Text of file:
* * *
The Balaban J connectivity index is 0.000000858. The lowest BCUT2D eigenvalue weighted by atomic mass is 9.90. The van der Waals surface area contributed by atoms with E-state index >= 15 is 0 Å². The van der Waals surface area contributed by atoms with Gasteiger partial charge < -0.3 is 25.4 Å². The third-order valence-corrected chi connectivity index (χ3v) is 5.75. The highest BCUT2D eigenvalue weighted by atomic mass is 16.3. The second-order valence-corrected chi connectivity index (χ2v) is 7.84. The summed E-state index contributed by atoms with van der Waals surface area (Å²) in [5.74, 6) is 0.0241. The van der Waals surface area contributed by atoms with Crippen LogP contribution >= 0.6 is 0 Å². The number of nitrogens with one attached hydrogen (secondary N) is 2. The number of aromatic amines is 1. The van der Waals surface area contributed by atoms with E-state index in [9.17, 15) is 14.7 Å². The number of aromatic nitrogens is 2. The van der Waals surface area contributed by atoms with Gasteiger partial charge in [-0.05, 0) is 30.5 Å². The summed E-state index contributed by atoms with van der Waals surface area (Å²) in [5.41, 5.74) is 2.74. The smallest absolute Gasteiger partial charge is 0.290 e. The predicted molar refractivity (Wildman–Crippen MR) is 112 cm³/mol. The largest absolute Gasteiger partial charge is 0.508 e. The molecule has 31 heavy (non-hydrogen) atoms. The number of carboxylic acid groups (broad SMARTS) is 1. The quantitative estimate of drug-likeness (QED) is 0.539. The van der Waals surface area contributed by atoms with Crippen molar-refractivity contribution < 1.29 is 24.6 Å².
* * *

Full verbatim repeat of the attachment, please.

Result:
The Balaban J connectivity index is 0.000000858. The lowest BCUT2D eigenvalue weighted by atomic mass is 9.90. The van der Waals surface area contributed by atoms with E-state index >= 15 is 0 Å². The van der Waals surface area contributed by atoms with Gasteiger partial charge < -0.3 is 25.4 Å². The third-order valence-corrected chi connectivity index (χ3v) is 5.75. The highest BCUT2D eigenvalue weighted by atomic mass is 16.3. The second-order valence-corrected chi connectivity index (χ2v) is 7.84. The summed E-state index contributed by atoms with van der Waals surface area (Å²) in [5.74, 6) is 0.0241. The van der Waals surface area contributed by atoms with Crippen LogP contribution >= 0.6 is 0 Å². The number of nitrogens with one attached hydrogen (secondary N) is 2. The number of aromatic amines is 1. The van der Waals surface area contributed by atoms with E-state index in [9.17, 15) is 14.7 Å². The number of aromatic nitrogens is 2. The van der Waals surface area contributed by atoms with Gasteiger partial charge in [-0.05, 0) is 30.5 Å². The summed E-state index contributed by atoms with van der Waals surface area (Å²) in [5.41, 5.74) is 2.74. The smallest absolute Gasteiger partial charge is 0.290 e. The predicted molar refractivity (Wildman–Crippen MR) is 112 cm³/mol. The largest absolute Gasteiger partial charge is 0.508 e. The molecule has 31 heavy (non-hydrogen) atoms. The number of carboxylic acid groups (broad SMARTS) is 1. The quantitative estimate of drug-likeness (QED) is 0.539. The van der Waals surface area contributed by atoms with Crippen molar-refractivity contribution < 1.29 is 24.6 Å².